Use post-quake goodwill to boost Syria peace process: UN

AFP , Wednesday 8 Mar 2023

The post-earthquake goodwill that helped unblock aid deliveries in Syria should be applied at the political level to help advance efforts to end the country's 12-year conflict, the UN said Wednesday.

Syria s northwestern Idlib province
An aerial view shows medics at the Maram camp, for the internally displaced, in Syria s northwestern Idlib province on March 7, 2023, during a vaccination campaign. AFP


"The status quo cannot be acceptable," Geir Pedersen, the UN special envoy to Syria, told reporters in Geneva.

The catastrophic 7.8 magnitude earthquake that struck Turkey and Syria last month, killing more than 50,000 people, provided a "wake-up call to the world that the Syrian tragedy is far from over," he said.

The quake came nearly 12 years into Syria's civil war which has devastated swathes of the country, killed nearly half a million people and displaced millions more.

In northwest Syria, where nearly 6,000 people were killed by the February tremor, the immensity of the earthquake tragedy helped shift long-stuck positions to facilitate getting aid into rebel-held areas in the northwest of the country.

More border crossings were opened to facilitate aid shipments from Turkey, and efforts were made to crank up aid deliveries from government-held areas into the rebel-held northwest.

The United States and the European Union have also eased sanctions to ensure the aid could flow in unencumbered.

Pedersen hailed that "in the aftermath of the earthquakes, humanitarian steps from all sides have moved beyond previous positions, even if temporarily."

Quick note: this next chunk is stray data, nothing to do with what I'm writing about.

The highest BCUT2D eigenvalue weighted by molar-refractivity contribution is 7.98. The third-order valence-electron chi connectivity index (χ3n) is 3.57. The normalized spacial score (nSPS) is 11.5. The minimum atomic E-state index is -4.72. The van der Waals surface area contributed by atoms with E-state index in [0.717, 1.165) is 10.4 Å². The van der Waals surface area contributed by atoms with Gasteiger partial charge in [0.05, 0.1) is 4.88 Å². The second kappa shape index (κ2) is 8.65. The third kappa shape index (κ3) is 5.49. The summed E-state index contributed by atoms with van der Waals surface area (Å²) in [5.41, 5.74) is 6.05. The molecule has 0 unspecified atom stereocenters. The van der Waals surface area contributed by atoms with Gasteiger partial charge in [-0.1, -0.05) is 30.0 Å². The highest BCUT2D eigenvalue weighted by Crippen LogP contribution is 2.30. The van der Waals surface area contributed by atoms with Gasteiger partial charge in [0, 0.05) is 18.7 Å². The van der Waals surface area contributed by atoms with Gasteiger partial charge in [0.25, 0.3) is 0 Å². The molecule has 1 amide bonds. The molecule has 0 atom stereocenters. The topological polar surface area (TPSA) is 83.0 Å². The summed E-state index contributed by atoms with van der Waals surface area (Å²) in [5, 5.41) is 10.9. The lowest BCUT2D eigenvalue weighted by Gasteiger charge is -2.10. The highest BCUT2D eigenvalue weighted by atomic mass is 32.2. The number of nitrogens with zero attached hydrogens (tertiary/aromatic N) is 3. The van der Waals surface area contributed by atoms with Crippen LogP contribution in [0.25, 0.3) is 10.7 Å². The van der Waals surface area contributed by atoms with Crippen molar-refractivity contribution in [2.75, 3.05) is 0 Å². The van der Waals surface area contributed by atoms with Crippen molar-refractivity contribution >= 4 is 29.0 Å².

"A month ago, there was no prospect of the opening of more border crossings nor of moves to ease sanctions in a concrete way. We have seen both moves now," he pointed out.

What is desperately needed now, he said, is for "the same logic that was applied on the humanitarian front to now be applied on the political level."

"The earthquake in itself has shown that positive steps are possible if there is a political will."

Pedersen, who has for years been trying to make progress with a so-called constitutional committee for Syria with little success, warned though that the current geopolitical situation was not ideal for moving forward.

Last July, he had to indefinitely postpone a meeting of the committee after Moscow balked at it being held in Switzerland, which had imposed sanctions on Russia over its war in Ukraine.

"The international climate today may make a comprehensive solution impossible," Pedersen acknowledged.

"As long as the Russians don't want to come to Geneva, the Syrian government does not want to come to Geneva," he said, adding that he had had "months of discussions" with both and hoped "we will be able also to see progress on this file."

Pedersen insisted that "we can make progress".

"But then we need to see from all sides a willingness to compromise and to move forward in a more serious manner."

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